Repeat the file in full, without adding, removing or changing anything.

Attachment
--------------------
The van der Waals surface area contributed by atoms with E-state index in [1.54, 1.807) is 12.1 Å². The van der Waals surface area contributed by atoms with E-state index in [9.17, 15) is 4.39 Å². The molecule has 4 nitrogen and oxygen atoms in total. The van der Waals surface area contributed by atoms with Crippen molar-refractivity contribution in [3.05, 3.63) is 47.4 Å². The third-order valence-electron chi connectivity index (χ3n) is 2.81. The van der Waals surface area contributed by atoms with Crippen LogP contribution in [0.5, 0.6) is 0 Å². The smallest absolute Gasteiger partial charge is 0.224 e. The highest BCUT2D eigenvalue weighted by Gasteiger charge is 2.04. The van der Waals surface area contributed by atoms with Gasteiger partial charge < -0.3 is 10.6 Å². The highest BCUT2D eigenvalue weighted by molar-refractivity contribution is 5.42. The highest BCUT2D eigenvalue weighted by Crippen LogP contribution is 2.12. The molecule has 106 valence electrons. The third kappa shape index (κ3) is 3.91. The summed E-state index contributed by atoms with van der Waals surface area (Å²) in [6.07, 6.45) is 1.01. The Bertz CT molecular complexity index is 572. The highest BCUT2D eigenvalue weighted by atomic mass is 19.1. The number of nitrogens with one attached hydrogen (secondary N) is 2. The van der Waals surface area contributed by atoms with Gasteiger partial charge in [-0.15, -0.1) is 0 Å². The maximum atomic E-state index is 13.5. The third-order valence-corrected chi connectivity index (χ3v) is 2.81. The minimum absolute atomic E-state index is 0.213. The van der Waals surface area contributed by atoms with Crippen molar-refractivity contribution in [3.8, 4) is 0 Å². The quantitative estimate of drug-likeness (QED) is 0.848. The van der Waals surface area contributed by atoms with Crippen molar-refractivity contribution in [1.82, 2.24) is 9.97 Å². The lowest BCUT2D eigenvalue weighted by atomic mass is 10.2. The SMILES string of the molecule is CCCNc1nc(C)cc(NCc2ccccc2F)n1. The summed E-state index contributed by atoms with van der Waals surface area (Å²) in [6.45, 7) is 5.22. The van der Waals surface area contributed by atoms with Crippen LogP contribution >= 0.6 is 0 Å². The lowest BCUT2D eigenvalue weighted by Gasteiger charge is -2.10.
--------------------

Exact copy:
The van der Waals surface area contributed by atoms with E-state index in [1.54, 1.807) is 12.1 Å². The van der Waals surface area contributed by atoms with E-state index in [9.17, 15) is 4.39 Å². The molecule has 4 nitrogen and oxygen atoms in total. The van der Waals surface area contributed by atoms with Crippen molar-refractivity contribution in [3.05, 3.63) is 47.4 Å². The third-order valence-electron chi connectivity index (χ3n) is 2.81. The van der Waals surface area contributed by atoms with Crippen LogP contribution in [0.5, 0.6) is 0 Å². The smallest absolute Gasteiger partial charge is 0.224 e. The highest BCUT2D eigenvalue weighted by Gasteiger charge is 2.04. The van der Waals surface area contributed by atoms with Gasteiger partial charge < -0.3 is 10.6 Å². The highest BCUT2D eigenvalue weighted by molar-refractivity contribution is 5.42. The highest BCUT2D eigenvalue weighted by Crippen LogP contribution is 2.12. The molecule has 106 valence electrons. The third kappa shape index (κ3) is 3.91. The summed E-state index contributed by atoms with van der Waals surface area (Å²) in [6.07, 6.45) is 1.01. The Bertz CT molecular complexity index is 572. The highest BCUT2D eigenvalue weighted by atomic mass is 19.1. The number of nitrogens with one attached hydrogen (secondary N) is 2. The van der Waals surface area contributed by atoms with Gasteiger partial charge in [-0.15, -0.1) is 0 Å². The maximum atomic E-state index is 13.5. The third-order valence-corrected chi connectivity index (χ3v) is 2.81. The minimum absolute atomic E-state index is 0.213. The van der Waals surface area contributed by atoms with Crippen molar-refractivity contribution in [3.8, 4) is 0 Å². The quantitative estimate of drug-likeness (QED) is 0.848. The van der Waals surface area contributed by atoms with Crippen molar-refractivity contribution in [1.82, 2.24) is 9.97 Å². The lowest BCUT2D eigenvalue weighted by atomic mass is 10.2. The SMILES string of the molecule is CCCNc1nc(C)cc(NCc2ccccc2F)n1. The summed E-state index contributed by atoms with van der Waals surface area (Å²) in [6.45, 7) is 5.22. The van der Waals surface area contributed by atoms with Crippen LogP contribution >= 0.6 is 0 Å². The lowest BCUT2D eigenvalue weighted by Gasteiger charge is -2.10.